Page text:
Decreasing incidence of severe malaria and community-acquired bacteraemia among hospitalized children in Muheza, north-eastern Tanzania, 2006-2010
Mtove G., Amos B., Nadjm B., Hendriksen ICE., Dondorp AM., Mwambuli A., Kim DR., Ochiai RL., Clemens JD., von Seidlein L., Reyburn H., Deen J.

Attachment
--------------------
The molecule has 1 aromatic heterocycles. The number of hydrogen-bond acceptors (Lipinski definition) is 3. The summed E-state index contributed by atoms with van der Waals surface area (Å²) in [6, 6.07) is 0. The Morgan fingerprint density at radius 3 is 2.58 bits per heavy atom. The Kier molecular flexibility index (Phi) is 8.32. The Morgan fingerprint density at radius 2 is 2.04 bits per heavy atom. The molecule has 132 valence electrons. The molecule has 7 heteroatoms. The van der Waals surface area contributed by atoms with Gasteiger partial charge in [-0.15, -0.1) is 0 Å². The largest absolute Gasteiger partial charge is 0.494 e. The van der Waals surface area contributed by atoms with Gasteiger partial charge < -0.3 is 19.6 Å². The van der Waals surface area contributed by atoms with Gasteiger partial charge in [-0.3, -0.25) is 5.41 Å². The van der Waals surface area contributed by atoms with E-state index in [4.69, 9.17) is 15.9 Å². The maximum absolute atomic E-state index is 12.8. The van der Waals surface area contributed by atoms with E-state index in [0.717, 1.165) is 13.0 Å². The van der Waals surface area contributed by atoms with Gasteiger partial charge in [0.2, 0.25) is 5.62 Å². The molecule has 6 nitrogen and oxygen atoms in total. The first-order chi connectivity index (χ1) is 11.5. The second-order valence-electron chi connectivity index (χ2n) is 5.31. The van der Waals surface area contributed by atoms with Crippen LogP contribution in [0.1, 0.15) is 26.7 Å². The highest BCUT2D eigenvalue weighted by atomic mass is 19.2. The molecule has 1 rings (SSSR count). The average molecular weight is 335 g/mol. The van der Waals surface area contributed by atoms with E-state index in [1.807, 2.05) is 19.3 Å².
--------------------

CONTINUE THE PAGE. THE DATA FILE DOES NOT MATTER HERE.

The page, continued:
Abstract Background The annual incidence and temporal trend of severe malaria and community-acquired bacteraemia during a four-year period in Muheza, Tanzania was assessed. Methods Data on severely ill febrile children aged 2 months to 14 years from three prospective studies conducted at Muheza District Hospital from 2006 to 2010 was pooled and analysed. On admission, each enrolled child had a thin and thick blood film and at least one rapid diagnostic test for falciparum malaria, as well as a blood culture. The annual incidence of bacteraemia and severe malaria among children coming from Muheza was calculated and their temporal trend was assessed. Results Overall, 1, 898 severe falciparum malaria and 684 bacteraemia cases were included. Of these, 1, 356 (71%) and 482 (71%), respectively, were from the referral population of Muheza. The incidence of falciparum malaria and all-cause bacteraemia in Muheza decreased five-fold and three-fold, respectively, from the first to the fourth year of surveillance (p < 0.0001). During this period, the median ages of children from Muheza admitted with severe malaria increased from 1.7 to 2.5 years (p < 0.0001). The reduction in all-cause bacteraemia was mainly driven by the 11-fold decline in the incidence of non-typhoidal salmonellosis. The annual incidences of Haemophilus influenzae and pneumococcal invasive bacterial infections decreased as well but were much fewer in number. Conclusions These results add to the growing evidence of the decline in malaria associated with a decrease in non-typhoidal salmonellosis and possibly other bacteraemias. Malarial prevention and control strategies may provide a greater benefit than the mere reduction of malaria alone.